73 This disadvantage is mirrored in the following observation: Young people in Phnom Penh as well as in most parts of the country appear to be enthusiastically engaged in learning English, most likely because they feel that important opportunities are bound to organizations and institutions that operate in the English language. In contrast, interviews and observation during the field work suggest that young people among indigenous groups are equally enthusiastic about learning Khmer, likely because they feel that important opportunities are tight to organizations and institutions that operate in Khmer. Both phenomena represent important decisions of individuals to spend considerable time on learning a language other than their native tongue. And both represent rational choices, given the way the current linguistic provisions are set up. However, the difference indicates that the linguistic playing field is not even. An indigenous person will learn the local language first. After all, the command of local language is what is of relevance to participate in village affairs. However, in order to participate in society beyond the particular group this person will have to be able to function in Khmer. And there is no doubt that individual members of indigenous groups desire to participate in the larger Cambodian society, not least because they happens to be citizens of this country and there is something at stake in participating in its institutions. If indigenous persons want to capitalize on the same opportunities that so many young Cambodians are aiming at they will have to learn a third language, which is English. If important opportunities are associated with the command of the English language, then the indigenous person will have to learn three languages. And there is nothing that suggests that members of indigenous groups do not desire to learn English and capitalize on associated opportunities. It is likely that those opportunities are becoming more important due to increased tourism, the operations of international organizations and exposure to markets. Using those opportunities, everything else being equal, will be significantly more difficult for indigenous persons since education is less likely to be accessible to them compared to member of the Cambodian society whose native language is Khmer.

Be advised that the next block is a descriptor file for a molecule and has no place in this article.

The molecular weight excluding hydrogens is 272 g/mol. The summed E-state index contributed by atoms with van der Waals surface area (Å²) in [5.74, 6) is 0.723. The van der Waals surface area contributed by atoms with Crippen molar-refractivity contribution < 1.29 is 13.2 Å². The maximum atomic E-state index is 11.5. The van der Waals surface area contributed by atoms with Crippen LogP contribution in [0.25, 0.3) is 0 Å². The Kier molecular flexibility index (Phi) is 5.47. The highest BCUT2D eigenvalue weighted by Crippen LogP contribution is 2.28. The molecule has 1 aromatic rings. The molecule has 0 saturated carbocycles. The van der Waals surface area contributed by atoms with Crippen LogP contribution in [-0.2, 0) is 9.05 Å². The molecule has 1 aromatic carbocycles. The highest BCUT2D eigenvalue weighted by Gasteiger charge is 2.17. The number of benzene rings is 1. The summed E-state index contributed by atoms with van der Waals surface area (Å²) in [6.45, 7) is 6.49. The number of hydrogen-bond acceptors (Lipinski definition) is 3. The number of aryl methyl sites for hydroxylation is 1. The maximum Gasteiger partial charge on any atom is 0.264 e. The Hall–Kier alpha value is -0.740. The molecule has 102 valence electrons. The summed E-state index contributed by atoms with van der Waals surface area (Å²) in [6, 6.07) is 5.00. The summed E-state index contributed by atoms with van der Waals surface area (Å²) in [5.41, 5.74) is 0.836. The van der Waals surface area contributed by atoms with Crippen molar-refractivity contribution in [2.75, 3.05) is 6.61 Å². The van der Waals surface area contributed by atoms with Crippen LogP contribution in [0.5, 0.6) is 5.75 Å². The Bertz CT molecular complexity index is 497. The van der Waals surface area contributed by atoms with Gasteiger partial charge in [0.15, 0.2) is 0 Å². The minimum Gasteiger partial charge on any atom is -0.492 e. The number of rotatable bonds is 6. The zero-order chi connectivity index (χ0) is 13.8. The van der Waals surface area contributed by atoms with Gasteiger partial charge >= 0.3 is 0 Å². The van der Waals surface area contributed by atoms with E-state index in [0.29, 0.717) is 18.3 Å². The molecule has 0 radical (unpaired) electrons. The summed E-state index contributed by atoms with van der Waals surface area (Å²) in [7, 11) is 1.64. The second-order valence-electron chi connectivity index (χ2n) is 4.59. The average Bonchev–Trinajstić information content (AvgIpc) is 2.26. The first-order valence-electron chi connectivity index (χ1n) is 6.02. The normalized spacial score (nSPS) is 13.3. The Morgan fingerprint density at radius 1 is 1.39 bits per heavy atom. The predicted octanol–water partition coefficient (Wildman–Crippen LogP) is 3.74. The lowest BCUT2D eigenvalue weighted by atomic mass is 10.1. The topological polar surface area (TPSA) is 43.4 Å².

74 Another indication is that many local development organizations use the term ‘Khmer’ in their name, rather than ‘Cambodia’.

75 It is well known that such processes have taken place all over the Americas. Similar processes of settlement and exploitation occurred in Asian countries, too, but are not as well known. For a number of case studies involving Southeast Asia, see Magallanes and Hollick 1998. For case studies of Bangladesh and Indonesia, see Penz 1993. For a case study involving the state of Bihar in India, see Devalle 1993.

76 A report recently launched by the group Forest Trends in Geneva shows that the vast potential for indigenous peoples to help curb the destruction of forests is being overlooked by the international community, see Forest Trends 2004.

77 Chandler has called this fate of three centuries of violence and external control the tragedy of Cambodian history, see Chandler 1991.